Most therapists will offer a free, brief consultation call prior to booking a session. If you’re new to therapy, or even if you’re not, it can be difficult to know what questions to ask to gauge whether or not a therapist will be a good fit for you. While a lot of that determination will come from your gut instinct and whether or not you generally feel safe speaking with the person, here are some helpful questions to ask. These questions can help you learn more about the therapist’s style, their experience treating clients with your issues and general logistics compatibility.
Can you describe what a typical online therapy session with you would be like?
Every therapist’s approach is unique and it is helpful for you to understand whether or not their style aligns with what you’re looking for. How long are their sessions? Will they stay mostly quiet and let you do most of the talking? Are they typically more engaged and interactive? Do they dig into the past or focus more on the present? Will they provide you with feedback and homework to do outside of sessions? Try to identify any preferences you have prior to the call and then ask this to see how their answer does or doesn’t align. This question also helps you learn what to expect if you are new to therapy and feeling discomfort about getting started.
Are there any types of clients or issues you do not treat via online therapy?
You’ll want to make sure that your therapist feels confident about being able to treat you virtually and will know when in-person treatment or alternative resources would be a better fit. While online therapy makes treatment more accessible, there are certain issues or symptom severity levels that might be better treated in-person. Ideally, you’ll want to make sure your therapist will be honest with you about the limitations of online work.
What will you do if we’re not making progress together through online therapy?
Similarly to the above, you want to know that your therapist, above all else, is committed to you getting the help and support you need – even if that means they aren’t the best or only person able to provide that. Going into therapy together with a plan about what you’ll do if you aren’t making progress will give you both confidence that you’re committed to the same goal and willing to course-correct if needed.
Have you successfully helped clients who have my symptoms through online therapy?
While all therapists are trained to work with a variety of populations and issues, it may be helpful or important for you to know what your therapist’s experience level is in treating people like you. You may even want to ask about approaches, techniques or resources they have found helpful in treating folks with your issues to get a more holistic sense of how they think and apply their skills.
How long does online therapy treatment typically last?
While there are a lot of variables that go into this answer, it can help to know if your prospective therapist has any guidelines they use to determine the length of treatment. Some therapists only provide brief, solution-focused treatment while others provide longer-term support. Either way, you’ll want to know that your intentions for therapy align with what your prospective therapist offers.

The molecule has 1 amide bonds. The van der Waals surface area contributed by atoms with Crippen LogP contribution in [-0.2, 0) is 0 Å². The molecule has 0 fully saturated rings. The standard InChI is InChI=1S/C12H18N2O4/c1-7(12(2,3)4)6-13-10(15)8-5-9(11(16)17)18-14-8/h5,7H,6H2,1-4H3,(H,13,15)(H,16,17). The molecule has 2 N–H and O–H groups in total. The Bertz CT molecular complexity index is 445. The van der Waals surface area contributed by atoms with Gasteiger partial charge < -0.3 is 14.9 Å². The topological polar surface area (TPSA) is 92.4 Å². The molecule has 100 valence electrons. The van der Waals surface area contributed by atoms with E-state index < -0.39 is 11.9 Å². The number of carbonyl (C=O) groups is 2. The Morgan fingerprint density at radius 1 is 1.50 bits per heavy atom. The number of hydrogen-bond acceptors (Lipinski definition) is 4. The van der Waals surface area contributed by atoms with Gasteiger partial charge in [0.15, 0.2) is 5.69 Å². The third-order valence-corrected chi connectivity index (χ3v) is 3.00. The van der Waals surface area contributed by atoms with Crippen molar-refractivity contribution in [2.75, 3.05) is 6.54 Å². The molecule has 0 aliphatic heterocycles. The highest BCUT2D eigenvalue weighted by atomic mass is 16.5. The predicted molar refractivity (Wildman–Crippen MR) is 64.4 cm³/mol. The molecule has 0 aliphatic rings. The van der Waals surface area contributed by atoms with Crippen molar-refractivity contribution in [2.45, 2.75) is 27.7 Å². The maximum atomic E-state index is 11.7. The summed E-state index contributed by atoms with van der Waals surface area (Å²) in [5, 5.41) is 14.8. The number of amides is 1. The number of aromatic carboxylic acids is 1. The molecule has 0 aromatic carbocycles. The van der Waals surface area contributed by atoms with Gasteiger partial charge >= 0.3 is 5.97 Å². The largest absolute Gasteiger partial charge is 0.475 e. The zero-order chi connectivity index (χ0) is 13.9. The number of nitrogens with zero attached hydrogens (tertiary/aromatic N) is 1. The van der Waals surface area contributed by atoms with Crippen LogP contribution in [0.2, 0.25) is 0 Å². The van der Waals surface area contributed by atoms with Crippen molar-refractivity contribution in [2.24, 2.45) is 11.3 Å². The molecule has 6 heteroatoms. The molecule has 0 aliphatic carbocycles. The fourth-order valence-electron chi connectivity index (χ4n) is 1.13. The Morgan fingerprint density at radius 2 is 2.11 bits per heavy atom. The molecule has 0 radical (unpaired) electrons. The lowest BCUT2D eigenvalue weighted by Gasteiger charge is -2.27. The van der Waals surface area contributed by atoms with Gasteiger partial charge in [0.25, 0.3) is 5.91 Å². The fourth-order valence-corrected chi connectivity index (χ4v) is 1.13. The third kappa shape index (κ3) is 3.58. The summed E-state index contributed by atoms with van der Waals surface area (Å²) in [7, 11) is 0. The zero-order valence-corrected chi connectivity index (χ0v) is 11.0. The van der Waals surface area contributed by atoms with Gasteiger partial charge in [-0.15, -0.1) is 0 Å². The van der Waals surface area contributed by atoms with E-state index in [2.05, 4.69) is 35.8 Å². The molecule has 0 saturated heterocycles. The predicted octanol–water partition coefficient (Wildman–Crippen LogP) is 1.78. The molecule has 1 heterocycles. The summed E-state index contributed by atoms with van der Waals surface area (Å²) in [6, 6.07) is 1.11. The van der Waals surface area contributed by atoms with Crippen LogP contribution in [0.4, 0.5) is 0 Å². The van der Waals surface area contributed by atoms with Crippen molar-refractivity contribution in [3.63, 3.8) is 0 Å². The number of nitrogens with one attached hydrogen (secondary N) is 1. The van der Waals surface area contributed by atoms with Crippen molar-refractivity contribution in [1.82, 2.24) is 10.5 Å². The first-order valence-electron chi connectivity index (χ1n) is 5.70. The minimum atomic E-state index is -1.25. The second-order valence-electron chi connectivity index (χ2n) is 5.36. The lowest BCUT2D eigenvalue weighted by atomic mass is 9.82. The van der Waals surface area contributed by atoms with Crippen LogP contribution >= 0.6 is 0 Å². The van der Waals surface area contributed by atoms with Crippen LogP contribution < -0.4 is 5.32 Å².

What is your availability and how frequently can we meet for online therapy?
This is important to ask especially if you have a restricted availability. You might find a great therapist that you really align with, but scheduling incompatibility could make it a deal breaker. Do you need an early morning, evening or weekend time? These fill up quickly, so be sure to ask if they are consistently available if so. Do you prefer a recurring appointment time or a flexible appointment time that changes week-to-week? Do you have any needs or preferences regarding frequency of sessions? If so, you’ll want to discuss these preferences up front. Your prospective therapist can also talk you through the benefits/challenges of each option if you’re unsure and make recommendations for you based on your situation.
What is my per session cost?
It is important to make sure you’re fully aware of any costs prior to booking your therapy session. Your prospective therapist can let you know if they are in-network with your insurance plan and confirm your coverage/per session cost (deductible, co-pay, co-insurance, etc.) if you provide them with your insurance information. If they are out-of-network with your insurance plan, you will be responsible for covering the entire out-of-pocket cost, so it’s important to know what that is. In some cases, your insurance plan may offer out-of-network benefits and potentially reimburse you for some or part of the fee. However you will need to ask your insurance company, not the prospective therapist, to be sure in this case. Additionally, if you are unable to afford the prospective therapist’s session fee, you can ask if they have any sliding scale options available.
While it’s possible to have success with therapy regardless of the therapist, it is also important for you to feel safe and to be on the same page regarding expectations in order to get the most out of it. It can help to consult with a few different therapists for comparison prior to selecting one. If you are unsure whether or not the prospective therapist is a mutual fit, ask to follow-up at a later time and don’t feel pressure to book a session on the spot. Take all the time you need to make this important decision about your health.